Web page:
©Jörg Meier // From the series ‘Daddy Cool’
The Story behind the Portrait
This series is called ‘Daddy Cool’ and is about teenage fathers. About ten years ago, the German newspapers increasingly showed young girls who were pregnant and smoking in front of their homes. This was effectively a social judgment on the girls and their lives, resulting in a disapproving and negative collective feeling about them. What I saw was nothing more than children who had children themselves and were in urgent need of support. In my mind, these girls were victims – not in the sense of a crime, but from the disadvantages within their family, educational experiences or support from the German family policy system.
In starting this series, I initially stayed in homes for young mothers and talked to the young women at length. They had few visitors and the visits they had were mostly from their own mothers – it seemed that only very rarely, did a young father come along. When one did, it was apparent that he very quickly withdrew back into the role of being a child himself, for example, fighting any paternity suit through his parents or by legal means.
One day, I met a young man, aged just 16 years old who arrived on his skateboard to see his daughter. This first meeting during which we just talked, led to me embarking on a project within this issue, looking for other young men who were attempting to take on this role of being a father. In time, this became a Germany-wide journey for me, meeting those I would photograph. What I found was that many of these young men were somewhat balanced between being children themselves as well as fulfilling the role of being a father to a child.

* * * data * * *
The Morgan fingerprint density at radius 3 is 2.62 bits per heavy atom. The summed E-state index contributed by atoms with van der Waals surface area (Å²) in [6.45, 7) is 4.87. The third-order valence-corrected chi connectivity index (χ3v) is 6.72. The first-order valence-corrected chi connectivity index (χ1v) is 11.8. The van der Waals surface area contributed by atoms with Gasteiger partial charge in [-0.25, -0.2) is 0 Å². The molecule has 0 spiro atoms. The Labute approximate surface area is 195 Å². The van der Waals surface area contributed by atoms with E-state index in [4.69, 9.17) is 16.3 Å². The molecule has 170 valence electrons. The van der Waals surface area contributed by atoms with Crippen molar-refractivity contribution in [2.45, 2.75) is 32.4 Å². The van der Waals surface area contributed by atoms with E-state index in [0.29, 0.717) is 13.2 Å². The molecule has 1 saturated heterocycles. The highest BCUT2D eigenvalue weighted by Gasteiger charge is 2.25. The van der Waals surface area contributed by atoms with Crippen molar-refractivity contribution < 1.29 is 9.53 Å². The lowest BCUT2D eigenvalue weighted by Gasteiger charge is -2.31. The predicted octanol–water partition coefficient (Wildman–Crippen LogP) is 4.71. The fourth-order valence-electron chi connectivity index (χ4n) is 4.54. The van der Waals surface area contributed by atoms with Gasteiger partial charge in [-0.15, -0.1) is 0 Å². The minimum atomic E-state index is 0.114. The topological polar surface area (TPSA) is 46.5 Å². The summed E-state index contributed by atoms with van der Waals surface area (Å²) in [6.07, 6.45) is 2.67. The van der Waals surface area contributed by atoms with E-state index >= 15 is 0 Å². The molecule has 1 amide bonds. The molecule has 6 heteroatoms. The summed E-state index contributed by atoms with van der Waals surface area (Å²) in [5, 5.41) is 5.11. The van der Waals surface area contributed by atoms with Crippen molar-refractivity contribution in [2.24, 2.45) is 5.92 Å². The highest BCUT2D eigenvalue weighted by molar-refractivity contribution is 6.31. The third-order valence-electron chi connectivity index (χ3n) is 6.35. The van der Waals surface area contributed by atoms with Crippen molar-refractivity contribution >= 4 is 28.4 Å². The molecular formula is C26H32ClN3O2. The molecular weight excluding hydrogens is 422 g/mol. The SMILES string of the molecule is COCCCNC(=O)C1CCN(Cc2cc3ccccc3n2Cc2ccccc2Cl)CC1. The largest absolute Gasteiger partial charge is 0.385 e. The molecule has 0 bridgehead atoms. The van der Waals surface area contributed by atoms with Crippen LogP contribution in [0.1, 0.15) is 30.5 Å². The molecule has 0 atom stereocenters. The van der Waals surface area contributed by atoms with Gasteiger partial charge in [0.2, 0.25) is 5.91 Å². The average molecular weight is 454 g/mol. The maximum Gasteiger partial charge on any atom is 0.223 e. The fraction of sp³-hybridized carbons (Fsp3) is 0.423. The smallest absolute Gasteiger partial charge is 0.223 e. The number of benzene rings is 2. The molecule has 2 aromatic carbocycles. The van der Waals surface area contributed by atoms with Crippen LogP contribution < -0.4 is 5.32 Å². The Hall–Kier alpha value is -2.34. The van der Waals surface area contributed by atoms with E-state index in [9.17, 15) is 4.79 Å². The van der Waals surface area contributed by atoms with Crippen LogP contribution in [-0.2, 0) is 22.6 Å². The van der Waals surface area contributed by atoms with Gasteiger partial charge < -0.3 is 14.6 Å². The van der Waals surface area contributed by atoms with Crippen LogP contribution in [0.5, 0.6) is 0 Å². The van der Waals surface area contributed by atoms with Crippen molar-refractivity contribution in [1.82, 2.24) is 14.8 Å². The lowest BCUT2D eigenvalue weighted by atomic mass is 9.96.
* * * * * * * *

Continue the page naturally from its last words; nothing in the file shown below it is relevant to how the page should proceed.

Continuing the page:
In the young family in the portrait, there was already a visible break between the partners. The father did not want to be deprived of contact and was trying to be involved in his child’s life. I went for long walks with them, through their area where they were raised, and this photo was taken during one such walk after it had started to rain. I invited them to stop for a drink and we sat in a café and the situation leading to the portrait unfolded before me. The young father took the baby to feed it and as he did so, he turned towards the light. Seeing this, I left the café and looking back inside made this portrait. I am no longer sure whether he is looking at me or just staring at nothing. His expression is open, and he looks almost vulnerable.
During my visits with the young parents, there were many similar rainy days, reflected in a grey mood that hung over them. In this portrait, the two bars separate the two halves of the photo and indicate this noticeable separation between the parents. With this young man, it was always difficult to let his child go after he had spent time with him. His ease of feeding his baby came naturally to him and the situation became part of his familiar. After the meeting, he handed his baby back over and disappeared down the street, back onto his skateboard and into his own childhood.
I am no longer sure whether he is looking at me or just staring at nothing. His expression is open, and he looks almost vulnerable.
Jörg Meier was born in Dortmund, Germany. He works as a documentary photographer, and also in cultural and political projects within collaborative practice and education in Germany. He has recently finished an exhibition from a long-term project on human rights and is currently working on another long-term and self-initiated project on people from Glasgow.
Website and Social
www.selfiegrafen.de (collaborative practice and education)